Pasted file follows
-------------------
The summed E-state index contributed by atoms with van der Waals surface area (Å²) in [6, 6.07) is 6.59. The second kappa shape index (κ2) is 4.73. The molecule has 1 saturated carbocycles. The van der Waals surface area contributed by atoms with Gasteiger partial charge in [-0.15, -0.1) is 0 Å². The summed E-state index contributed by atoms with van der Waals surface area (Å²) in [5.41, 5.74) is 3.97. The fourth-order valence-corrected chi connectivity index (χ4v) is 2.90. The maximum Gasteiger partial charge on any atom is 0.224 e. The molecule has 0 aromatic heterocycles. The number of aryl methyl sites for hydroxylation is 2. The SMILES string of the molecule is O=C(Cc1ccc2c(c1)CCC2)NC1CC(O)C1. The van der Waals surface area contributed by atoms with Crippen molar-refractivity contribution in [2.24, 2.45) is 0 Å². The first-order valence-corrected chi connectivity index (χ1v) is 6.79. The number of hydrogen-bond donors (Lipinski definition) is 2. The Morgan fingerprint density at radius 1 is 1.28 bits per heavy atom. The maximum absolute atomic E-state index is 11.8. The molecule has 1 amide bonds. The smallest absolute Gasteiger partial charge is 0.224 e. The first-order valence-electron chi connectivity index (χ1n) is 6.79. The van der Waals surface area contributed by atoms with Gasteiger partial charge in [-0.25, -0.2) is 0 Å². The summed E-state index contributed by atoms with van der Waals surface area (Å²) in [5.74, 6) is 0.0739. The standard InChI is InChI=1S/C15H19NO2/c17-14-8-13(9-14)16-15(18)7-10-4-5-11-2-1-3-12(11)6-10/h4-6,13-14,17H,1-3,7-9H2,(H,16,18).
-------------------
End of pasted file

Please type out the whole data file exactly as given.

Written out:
The summed E-state index contributed by atoms with van der Waals surface area (Å²) in [6, 6.07) is 6.59. The second kappa shape index (κ2) is 4.73. The molecule has 1 saturated carbocycles. The van der Waals surface area contributed by atoms with Gasteiger partial charge in [-0.15, -0.1) is 0 Å². The summed E-state index contributed by atoms with van der Waals surface area (Å²) in [5.41, 5.74) is 3.97. The fourth-order valence-corrected chi connectivity index (χ4v) is 2.90. The maximum Gasteiger partial charge on any atom is 0.224 e. The molecule has 0 aromatic heterocycles. The number of aryl methyl sites for hydroxylation is 2. The SMILES string of the molecule is O=C(Cc1ccc2c(c1)CCC2)NC1CC(O)C1. The van der Waals surface area contributed by atoms with Crippen molar-refractivity contribution in [2.24, 2.45) is 0 Å². The first-order valence-corrected chi connectivity index (χ1v) is 6.79. The number of hydrogen-bond donors (Lipinski definition) is 2. The Morgan fingerprint density at radius 1 is 1.28 bits per heavy atom. The maximum absolute atomic E-state index is 11.8. The molecule has 1 amide bonds. The smallest absolute Gasteiger partial charge is 0.224 e. The first-order valence-electron chi connectivity index (χ1n) is 6.79. The van der Waals surface area contributed by atoms with Gasteiger partial charge in [-0.25, -0.2) is 0 Å². The summed E-state index contributed by atoms with van der Waals surface area (Å²) in [5.74, 6) is 0.0739. The standard InChI is InChI=1S/C15H19NO2/c17-14-8-13(9-14)16-15(18)7-10-4-5-11-2-1-3-12(11)6-10/h4-6,13-14,17H,1-3,7-9H2,(H,16,18).